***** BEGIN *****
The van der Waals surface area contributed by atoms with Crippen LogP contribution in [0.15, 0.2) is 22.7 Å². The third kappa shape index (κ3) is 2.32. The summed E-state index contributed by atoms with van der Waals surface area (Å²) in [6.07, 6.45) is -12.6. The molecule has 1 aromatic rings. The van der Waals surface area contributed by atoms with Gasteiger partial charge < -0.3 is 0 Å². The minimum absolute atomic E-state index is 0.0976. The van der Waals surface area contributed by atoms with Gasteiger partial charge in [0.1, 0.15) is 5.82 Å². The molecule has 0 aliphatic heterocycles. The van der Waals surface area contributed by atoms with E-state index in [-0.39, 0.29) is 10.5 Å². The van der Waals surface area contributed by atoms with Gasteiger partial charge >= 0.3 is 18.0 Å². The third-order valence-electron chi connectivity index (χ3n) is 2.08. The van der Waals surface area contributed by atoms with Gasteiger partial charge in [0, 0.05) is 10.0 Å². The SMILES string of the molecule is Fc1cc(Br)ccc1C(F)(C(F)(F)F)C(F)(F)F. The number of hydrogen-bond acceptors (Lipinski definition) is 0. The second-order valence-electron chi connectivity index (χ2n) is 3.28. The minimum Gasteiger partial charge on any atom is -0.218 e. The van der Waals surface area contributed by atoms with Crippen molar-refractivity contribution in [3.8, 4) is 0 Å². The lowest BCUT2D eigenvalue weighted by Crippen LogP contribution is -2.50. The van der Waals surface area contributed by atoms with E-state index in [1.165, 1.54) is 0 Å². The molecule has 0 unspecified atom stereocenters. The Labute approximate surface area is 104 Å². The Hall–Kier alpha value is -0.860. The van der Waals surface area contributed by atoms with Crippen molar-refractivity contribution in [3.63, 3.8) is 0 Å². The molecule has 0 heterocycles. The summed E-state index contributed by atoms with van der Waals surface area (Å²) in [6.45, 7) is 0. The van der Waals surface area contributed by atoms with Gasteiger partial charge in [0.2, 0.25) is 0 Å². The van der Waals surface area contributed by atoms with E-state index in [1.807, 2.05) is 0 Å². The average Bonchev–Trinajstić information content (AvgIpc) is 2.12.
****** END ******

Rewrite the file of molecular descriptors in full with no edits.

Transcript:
The van der Waals surface area contributed by atoms with Crippen LogP contribution in [0.15, 0.2) is 22.7 Å². The third kappa shape index (κ3) is 2.32. The summed E-state index contributed by atoms with van der Waals surface area (Å²) in [6.07, 6.45) is -12.6. The molecule has 1 aromatic rings. The van der Waals surface area contributed by atoms with Gasteiger partial charge < -0.3 is 0 Å². The minimum absolute atomic E-state index is 0.0976. The van der Waals surface area contributed by atoms with Gasteiger partial charge in [0.1, 0.15) is 5.82 Å². The molecule has 0 aliphatic heterocycles. The van der Waals surface area contributed by atoms with E-state index in [-0.39, 0.29) is 10.5 Å². The van der Waals surface area contributed by atoms with Gasteiger partial charge >= 0.3 is 18.0 Å². The third-order valence-electron chi connectivity index (χ3n) is 2.08. The van der Waals surface area contributed by atoms with Gasteiger partial charge in [0, 0.05) is 10.0 Å². The SMILES string of the molecule is Fc1cc(Br)ccc1C(F)(C(F)(F)F)C(F)(F)F. The number of hydrogen-bond acceptors (Lipinski definition) is 0. The second-order valence-electron chi connectivity index (χ2n) is 3.28. The minimum Gasteiger partial charge on any atom is -0.218 e. The van der Waals surface area contributed by atoms with Crippen molar-refractivity contribution in [3.8, 4) is 0 Å². The lowest BCUT2D eigenvalue weighted by Crippen LogP contribution is -2.50. The van der Waals surface area contributed by atoms with E-state index in [1.165, 1.54) is 0 Å². The molecule has 0 unspecified atom stereocenters. The Labute approximate surface area is 104 Å². The Hall–Kier alpha value is -0.860. The van der Waals surface area contributed by atoms with Crippen molar-refractivity contribution in [3.63, 3.8) is 0 Å². The molecule has 0 heterocycles. The summed E-state index contributed by atoms with van der Waals surface area (Å²) in [6.45, 7) is 0. The van der Waals surface area contributed by atoms with Gasteiger partial charge in [0.2, 0.25) is 0 Å². The van der Waals surface area contributed by atoms with E-state index in [1.807, 2.05) is 0 Å². The average Bonchev–Trinajstić information content (AvgIpc) is 2.12.